Perhaps the biggest shock that emerges from reading The Ugly Game is the sense of sympathy you feel for the main villain of the story: Mohamed bin Hammam. The whole book documents his role in the 2018 and 2022 World Cup bidding campaign. Here is a man who could play the FIFA game so well that he managed to secure the World Cup for his tiny home country of Qatar; a country so unsuited as host, it still to this day seems like a bad joke that it could even be considered let alone selected.
Every chapter in the book gives an example of Bin Hamman abusing his enormous wealth to garner support for the Qatar World Cup bid and, later on, his campaign for the FIFA Presidency. He is everything that is wrong with FIFA and yet you feel sorry for him. That you do tells you about the state of FIFA.
Sepp Blatter was the man who came up with idea of a World Cup in Qatar. It was probably an off the cuff remark to the country's Emir and even then he thought that if they did take him seriously they would never win. That they did was, as shown in the book, heavily down to Bin Hamman. His success shocked Blatter and also started his downfall.
FIFA has long turned into a parody of itself
In every chapter of The Ugly Game you will read something that will shock. As is well known by now, FIFA has long turned into a parody of itself. I have to confess that halfway through reading the book, I went back to another one. The Ugly Game is a noble piece of work and it is clear the dedication and huge amount of effort and time that went into it.
However, until the end of last month, it all seemed for nothing. I found it hard to motivate myself to keep reading about how the most important decisions in world football were all taken on the basis of individual gain rather than, to paraphrase a FIFA motto, "for the [good of the] game".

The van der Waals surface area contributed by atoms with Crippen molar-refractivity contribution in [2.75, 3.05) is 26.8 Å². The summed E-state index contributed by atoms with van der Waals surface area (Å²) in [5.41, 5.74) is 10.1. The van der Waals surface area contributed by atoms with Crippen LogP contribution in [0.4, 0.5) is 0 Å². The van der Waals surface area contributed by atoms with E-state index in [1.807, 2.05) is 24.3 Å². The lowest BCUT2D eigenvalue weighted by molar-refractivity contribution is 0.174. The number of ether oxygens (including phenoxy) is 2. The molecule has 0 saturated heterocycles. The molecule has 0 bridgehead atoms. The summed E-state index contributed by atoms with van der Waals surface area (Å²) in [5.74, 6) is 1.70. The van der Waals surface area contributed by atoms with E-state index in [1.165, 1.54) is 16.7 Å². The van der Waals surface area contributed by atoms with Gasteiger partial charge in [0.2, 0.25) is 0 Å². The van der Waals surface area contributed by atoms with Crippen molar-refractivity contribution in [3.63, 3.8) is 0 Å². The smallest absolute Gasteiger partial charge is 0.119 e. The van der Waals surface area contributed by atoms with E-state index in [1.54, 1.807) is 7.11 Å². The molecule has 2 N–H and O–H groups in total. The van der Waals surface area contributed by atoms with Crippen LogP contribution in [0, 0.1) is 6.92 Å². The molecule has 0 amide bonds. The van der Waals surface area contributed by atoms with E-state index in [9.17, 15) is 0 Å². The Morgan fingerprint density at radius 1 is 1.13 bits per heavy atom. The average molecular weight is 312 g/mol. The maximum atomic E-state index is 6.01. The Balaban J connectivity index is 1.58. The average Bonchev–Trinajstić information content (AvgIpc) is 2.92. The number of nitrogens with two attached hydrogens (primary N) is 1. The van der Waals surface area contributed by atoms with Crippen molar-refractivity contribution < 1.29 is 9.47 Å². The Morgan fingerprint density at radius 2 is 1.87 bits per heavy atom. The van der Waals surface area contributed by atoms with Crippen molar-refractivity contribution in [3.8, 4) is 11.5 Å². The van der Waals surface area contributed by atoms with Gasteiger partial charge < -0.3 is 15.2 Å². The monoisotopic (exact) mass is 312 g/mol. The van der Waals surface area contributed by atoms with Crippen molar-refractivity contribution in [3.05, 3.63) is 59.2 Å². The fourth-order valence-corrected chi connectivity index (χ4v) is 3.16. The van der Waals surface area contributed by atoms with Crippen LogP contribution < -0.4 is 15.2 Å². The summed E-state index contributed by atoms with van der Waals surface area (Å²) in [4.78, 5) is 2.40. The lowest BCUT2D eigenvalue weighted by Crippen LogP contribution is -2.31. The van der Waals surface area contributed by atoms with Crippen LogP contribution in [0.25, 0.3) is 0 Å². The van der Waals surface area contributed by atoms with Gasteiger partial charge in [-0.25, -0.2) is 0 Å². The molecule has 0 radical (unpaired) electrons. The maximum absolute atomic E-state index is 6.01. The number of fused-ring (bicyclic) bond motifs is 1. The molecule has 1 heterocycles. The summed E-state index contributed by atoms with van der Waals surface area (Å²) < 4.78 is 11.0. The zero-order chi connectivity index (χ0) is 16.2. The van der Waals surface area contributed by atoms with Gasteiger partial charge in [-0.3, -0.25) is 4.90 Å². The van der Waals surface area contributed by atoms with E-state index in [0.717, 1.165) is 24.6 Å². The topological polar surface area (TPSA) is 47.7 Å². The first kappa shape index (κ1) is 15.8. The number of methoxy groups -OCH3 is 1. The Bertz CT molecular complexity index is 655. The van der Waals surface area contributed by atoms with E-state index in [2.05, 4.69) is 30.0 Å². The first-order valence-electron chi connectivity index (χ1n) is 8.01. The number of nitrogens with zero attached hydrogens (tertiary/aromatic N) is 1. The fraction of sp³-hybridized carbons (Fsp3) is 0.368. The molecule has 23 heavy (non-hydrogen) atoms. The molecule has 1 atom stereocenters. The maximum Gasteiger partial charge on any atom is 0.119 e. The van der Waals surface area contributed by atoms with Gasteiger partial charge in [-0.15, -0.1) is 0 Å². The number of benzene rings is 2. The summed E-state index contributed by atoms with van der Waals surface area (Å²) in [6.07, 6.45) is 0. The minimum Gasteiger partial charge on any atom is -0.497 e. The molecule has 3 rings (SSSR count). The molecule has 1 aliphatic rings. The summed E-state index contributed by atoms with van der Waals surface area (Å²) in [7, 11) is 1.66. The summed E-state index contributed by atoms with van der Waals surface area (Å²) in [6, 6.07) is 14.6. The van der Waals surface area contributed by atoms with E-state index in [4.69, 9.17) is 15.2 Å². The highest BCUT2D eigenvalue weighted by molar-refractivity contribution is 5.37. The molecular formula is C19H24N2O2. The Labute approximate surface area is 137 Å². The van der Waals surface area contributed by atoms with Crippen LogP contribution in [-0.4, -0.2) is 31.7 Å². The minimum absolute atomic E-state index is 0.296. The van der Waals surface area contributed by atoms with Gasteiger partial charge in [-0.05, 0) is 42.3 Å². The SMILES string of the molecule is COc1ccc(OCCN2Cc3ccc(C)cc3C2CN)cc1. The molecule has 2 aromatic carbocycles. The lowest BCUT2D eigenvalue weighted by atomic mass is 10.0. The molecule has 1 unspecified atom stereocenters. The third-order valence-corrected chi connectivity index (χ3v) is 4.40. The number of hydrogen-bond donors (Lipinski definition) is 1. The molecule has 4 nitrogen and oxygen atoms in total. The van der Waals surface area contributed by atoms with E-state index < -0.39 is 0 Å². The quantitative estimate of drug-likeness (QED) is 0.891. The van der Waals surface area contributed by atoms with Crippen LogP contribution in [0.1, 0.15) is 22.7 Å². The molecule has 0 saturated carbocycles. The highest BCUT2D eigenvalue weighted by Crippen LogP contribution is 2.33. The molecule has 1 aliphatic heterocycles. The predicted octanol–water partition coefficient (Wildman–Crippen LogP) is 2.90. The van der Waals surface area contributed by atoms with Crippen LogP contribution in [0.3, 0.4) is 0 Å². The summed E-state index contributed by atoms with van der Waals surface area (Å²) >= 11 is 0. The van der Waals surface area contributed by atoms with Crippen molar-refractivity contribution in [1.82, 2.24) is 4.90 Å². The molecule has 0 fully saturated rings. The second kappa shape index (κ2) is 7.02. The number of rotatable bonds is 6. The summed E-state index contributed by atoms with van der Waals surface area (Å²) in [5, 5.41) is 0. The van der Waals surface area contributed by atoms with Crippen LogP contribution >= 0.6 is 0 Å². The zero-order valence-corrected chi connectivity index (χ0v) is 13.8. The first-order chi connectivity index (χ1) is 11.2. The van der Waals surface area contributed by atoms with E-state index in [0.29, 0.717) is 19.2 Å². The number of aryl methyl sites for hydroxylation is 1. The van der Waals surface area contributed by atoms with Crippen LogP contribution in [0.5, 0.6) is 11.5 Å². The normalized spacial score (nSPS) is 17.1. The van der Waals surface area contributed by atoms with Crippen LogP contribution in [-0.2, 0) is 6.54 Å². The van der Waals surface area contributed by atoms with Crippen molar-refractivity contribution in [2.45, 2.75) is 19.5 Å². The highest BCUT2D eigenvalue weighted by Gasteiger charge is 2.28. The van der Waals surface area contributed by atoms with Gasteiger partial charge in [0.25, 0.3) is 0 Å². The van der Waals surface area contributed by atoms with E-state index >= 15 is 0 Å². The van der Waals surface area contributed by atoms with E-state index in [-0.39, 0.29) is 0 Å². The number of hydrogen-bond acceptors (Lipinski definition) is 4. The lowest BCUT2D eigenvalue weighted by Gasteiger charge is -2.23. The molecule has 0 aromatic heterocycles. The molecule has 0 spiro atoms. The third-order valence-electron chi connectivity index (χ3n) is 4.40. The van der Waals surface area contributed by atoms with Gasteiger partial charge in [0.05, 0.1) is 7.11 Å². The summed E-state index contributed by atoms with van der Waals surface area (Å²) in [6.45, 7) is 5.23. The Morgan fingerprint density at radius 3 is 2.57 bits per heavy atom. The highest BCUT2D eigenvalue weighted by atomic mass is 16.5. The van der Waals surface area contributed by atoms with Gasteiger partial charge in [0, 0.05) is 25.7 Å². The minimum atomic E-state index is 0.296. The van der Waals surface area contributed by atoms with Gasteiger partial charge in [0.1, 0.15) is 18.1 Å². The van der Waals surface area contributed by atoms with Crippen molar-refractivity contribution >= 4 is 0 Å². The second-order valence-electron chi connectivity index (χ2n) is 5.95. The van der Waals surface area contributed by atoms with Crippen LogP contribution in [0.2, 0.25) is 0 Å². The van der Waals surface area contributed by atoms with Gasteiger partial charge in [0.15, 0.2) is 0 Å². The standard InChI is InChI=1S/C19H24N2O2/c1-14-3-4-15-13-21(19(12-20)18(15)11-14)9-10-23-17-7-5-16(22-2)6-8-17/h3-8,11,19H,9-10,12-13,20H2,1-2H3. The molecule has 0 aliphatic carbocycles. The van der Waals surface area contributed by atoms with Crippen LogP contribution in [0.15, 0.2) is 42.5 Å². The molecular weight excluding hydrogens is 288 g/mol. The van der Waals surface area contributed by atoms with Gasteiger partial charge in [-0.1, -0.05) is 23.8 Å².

I was already aware that FIFA's executive committee had ignored its own assessment of all the competing bids for the 2018 and 2022 World Cups, but I had been unaware that they also overlooked a separate terrorist assessment. The two worst bids on both counts: Qatar and Russia!
The description of Harold Mayne-Nicholls delivering his report on the bids just before the vote, and how he left the meeting "convinced that the Exco's decision would not be based on which country was best equipped to hold a World Cup," makes you think you were there in the boardroom.
Sometimes the level of detail in the book leaves you wondering how they managed to get the information. More than once you wonder if they've made it up. The authors, Heidi Blake and Jonathan Calvert, were the Sunday Times reporters who exposed how the Qatar bid bribed their way to victory. The Sunday Times and the book publisher, Simon & Schuster, are not stupid though, they would only publish this material if it could be backed up in court.
All change at FIFA?
So where has the last month left FIFA and world football? Anyone who reads this book will be acutely aware that Blatter's resignation alone will change nothing. His was a popular reign and, whether we like it or not, it was also very good one for the majority of people who hold power in world football. When you consider that even France and Spain voted for him last month you realise what the callers for change are up against. The status quo is firmly established.
It also shows how little the western world understand the rest of the world. For us it is almost inconceivable that there can be people who do not share our outrage at what FIFA had become. However, in large parts of the world the behaviour that became the norm in FIFA is part of everyday life.
Nevertheless, there are causes for hope. The exposure of Bin Hamman, and the ultimate FIFA villain Jack Warner, was largely down to the honesty of football officials from Bahamas, Bermuda, and Turks and Caicos. FIFA also announced yesterday that they are suspending the bidding for the 2026 World Cup; hopefully to give themselves time to do the process properly and not to wait for attention to go elsewhere.
FIFA and football will need more courageous officials like the three Caribbean islanders who refused Bin Hamman's bribes and the brave whistleblowers who were the source of material for this book. It will also need countries, like England, to continue to hold FIFA to account. The reform game will take a while and there will be disappointments ahead, but the hope must be that The Ugly Game is the nadir for FIFA.